Who's rewired their house for this hobby?

Tor Arntsen kspt.tor at gmail.com
Wed Nov 26 02:49:50 CST 2014

On 25 November 2014 at 21:17, Eric Smith <spacewar at gmail.com> wrote:

> On the other hand, distributing three-phase to residences, while great
> for people with shop equipment or old computers, seems like expensive
> overkill for normal homes.

I don't know the reasoning for Germany, but in my town in Norway it
was apparently used in order to reduce costs, actually.
Traditionally 3-phase in Norway has been distributed with 3, not 4
wires: If balanced, earth return current is zero. Some years ago the
Norwegian system was unified with what's standard in most of EU, I'm
not sure if things changed then (but at least in the past there was no
'neutral' and 'live' in a home - both wires were equal in that
respect, and the voltage to earth was never 220V (as we used back
then, now it's 230V), it could vary but was in practice never more
than 160V, normally just 120V. Less of a jolt than if you touched both
wires. Wire to earth accidents is a much more common affair than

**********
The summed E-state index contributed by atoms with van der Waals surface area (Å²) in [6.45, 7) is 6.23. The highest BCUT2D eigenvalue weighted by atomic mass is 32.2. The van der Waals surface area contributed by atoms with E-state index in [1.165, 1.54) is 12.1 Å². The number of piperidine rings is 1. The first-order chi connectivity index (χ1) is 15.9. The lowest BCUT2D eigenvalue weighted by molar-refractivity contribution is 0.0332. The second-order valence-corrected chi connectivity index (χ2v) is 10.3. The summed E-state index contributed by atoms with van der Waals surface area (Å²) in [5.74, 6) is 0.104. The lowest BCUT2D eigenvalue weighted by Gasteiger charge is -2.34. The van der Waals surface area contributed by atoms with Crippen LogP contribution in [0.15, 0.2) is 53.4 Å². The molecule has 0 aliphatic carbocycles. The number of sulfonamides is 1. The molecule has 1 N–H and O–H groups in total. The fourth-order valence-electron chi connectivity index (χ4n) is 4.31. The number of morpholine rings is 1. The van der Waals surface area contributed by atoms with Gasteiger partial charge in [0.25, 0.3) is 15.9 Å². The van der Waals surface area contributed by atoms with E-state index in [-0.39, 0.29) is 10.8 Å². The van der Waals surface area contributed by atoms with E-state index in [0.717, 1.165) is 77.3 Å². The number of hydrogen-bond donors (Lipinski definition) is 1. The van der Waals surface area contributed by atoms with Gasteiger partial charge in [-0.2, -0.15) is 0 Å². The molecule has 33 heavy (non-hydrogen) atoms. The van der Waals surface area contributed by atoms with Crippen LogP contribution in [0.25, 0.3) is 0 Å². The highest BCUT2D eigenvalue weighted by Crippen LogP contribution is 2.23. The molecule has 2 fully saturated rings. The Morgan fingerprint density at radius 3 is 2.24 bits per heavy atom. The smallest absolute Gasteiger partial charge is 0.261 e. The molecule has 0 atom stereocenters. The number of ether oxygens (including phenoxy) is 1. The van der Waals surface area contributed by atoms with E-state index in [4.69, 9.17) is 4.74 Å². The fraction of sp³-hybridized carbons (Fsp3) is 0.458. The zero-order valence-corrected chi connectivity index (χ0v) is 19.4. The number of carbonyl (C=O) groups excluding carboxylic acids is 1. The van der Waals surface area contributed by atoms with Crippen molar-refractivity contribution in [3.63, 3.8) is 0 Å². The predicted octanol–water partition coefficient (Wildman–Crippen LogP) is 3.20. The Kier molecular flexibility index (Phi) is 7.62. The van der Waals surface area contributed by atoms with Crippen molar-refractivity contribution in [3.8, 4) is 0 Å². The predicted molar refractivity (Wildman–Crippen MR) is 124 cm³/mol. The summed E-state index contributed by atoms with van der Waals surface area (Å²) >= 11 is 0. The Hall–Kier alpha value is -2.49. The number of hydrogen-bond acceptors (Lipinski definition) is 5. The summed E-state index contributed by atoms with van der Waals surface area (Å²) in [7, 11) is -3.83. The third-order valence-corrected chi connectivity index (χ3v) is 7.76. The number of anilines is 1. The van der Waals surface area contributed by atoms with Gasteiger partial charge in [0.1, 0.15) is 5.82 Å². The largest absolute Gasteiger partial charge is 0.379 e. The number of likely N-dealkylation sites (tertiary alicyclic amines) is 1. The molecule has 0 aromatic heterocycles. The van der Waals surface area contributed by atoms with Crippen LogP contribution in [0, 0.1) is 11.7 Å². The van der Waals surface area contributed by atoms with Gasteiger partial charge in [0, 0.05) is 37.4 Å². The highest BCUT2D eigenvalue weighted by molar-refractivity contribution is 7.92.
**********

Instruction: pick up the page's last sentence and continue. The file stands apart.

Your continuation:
wire-to-wire accidents).

Anyway, I'm not an expert on this so as I said I'm not certain if the
policy of using only 3 wires has changed - but at least with that
system, distributing 3-phase means that you could transport 200% more
effect with only one additional wire. Even with four wires it pays
off. And that's why it was done AFAIK. [In addition it seems that
feeding 3-phase all the way to the consumer is nearly 'free' with TN,
see below]

(Reading up on this a bit - apparently the traditional Norwegian power
distribution system was called 'IT', Isolated Terra, while new and
refurbished areas are now using TN, Terra Neutral (400V), the system
which is now common in Europe.  What impact this has for the jolt when
you touch the wire I'm not sure about [update: Ouch, you'll get 230V
to earth], but apparently TN is what makes it feasible to distribute
3-phase to every house. With the older IT system the (then) 3-phase
380V system had to be installed separately. With TN you get both 230V
and 400V directly available for the consumer. But I think you'll need
4 wires in practice. It still pays off, economically.]

Now I slowly retract my steps back to the more familiar lower-voltage
DC land where I feel on more solid ground.. :-)


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